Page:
Latest Quantum entanglement Stories
Researchers at the University of Waterloo in Canada have directly entangled three photons in the most technologically useful state for the first time, thanks in part to superfast, super-efficient single-photon detectors developed by the National Institute of Standards and Technology (NIST).
A team of Dutch physicists has announced the successful transfer of the information contained in a quantum bit to a different quantum bit 3 meters away.
Michael Lewis's bestselling book "Flash Boys" describes how some brokers, engaging in high frequency trading, exploit fast telecommunications to gain fraction-of-a-second advantage in the buying and selling of stocks.
Computer security systems may one day get a boost from quantum physics, as a result of recent research from the National Institute of Standards and Technology (NIST).
Two physicists have theorized that wormholes could be the cause behind the bizarre phenomenon known as quantum entanglement.
Usually, when researchers work with quantum information, they do everything they can to prevent the information from decaying. Now researchers at the Niels Bohr Institute, among others, have flipped things around and are exploiting the decay to create the so-called entanglement of atomic systems, which is the foundation for quantum information processing.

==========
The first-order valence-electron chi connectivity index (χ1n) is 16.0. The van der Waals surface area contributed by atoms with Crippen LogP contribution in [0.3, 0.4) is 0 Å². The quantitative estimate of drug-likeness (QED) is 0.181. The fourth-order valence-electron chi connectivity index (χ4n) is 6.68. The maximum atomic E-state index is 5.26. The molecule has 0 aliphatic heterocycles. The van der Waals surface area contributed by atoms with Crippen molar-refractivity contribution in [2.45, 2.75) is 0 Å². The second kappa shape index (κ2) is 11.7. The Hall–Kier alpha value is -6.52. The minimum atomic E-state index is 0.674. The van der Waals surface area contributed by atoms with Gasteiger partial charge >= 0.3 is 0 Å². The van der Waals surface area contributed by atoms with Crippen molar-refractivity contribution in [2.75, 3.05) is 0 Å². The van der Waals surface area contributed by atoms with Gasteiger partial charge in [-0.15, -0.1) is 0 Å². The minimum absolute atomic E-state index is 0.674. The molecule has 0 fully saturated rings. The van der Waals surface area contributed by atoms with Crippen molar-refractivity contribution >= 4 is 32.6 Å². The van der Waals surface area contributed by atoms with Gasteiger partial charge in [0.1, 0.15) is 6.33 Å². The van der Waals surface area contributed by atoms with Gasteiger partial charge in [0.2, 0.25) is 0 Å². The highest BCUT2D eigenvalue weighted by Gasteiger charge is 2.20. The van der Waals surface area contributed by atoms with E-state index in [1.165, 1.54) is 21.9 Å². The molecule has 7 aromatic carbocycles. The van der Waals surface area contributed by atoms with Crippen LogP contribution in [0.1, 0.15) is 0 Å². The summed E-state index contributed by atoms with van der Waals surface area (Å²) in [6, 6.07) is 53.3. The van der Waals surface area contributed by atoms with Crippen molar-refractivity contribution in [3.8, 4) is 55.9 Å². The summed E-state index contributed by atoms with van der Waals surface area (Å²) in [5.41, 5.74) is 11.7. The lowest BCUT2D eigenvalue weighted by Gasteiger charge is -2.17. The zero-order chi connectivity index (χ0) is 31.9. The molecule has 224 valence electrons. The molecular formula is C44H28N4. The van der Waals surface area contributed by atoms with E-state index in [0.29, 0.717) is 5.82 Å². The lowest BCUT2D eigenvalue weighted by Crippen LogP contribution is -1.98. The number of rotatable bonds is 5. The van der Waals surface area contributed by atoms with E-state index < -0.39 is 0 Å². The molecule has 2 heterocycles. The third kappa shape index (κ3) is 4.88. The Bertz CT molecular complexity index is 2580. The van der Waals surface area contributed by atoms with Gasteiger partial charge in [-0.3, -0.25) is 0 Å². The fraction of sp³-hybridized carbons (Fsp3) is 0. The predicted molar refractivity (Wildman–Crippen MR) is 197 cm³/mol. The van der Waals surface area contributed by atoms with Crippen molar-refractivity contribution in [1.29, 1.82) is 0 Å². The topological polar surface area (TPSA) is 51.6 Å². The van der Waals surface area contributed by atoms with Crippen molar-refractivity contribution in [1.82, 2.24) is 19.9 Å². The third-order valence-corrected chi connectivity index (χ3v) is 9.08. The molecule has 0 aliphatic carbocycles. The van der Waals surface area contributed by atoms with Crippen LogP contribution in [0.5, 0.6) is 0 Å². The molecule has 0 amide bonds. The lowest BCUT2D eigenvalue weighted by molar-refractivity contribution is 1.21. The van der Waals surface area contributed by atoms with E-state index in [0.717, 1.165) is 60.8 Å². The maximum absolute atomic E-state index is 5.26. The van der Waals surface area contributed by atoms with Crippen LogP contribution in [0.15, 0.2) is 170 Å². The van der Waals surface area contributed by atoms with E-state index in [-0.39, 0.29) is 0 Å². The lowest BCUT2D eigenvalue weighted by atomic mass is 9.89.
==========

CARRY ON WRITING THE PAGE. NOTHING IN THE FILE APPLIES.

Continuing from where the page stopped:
A quantum computer can solve tasks where a classical computer fails.
By means of the quantum-mechanical entanglement of spatially separated light fields, researchers in Tokyo and Mainz have managed to teleport photonic qubits with extreme reliability.
Physicists in Innsbruck/Austria and Geneva/Switzerland realized a new, reliable method to verify entanglement in the laboratory using a minimal number of assumptions about the system and measuring devices.
Almost 200 years ago, Bavarian physicist Joseph von Fraunhofer discovered dark lines in the sun's spectrum. It was later discovered that these spectral lines can be used to infer the chemical composition and temperature of the sun's atmosphere.
- To swell, as grain or wood with water.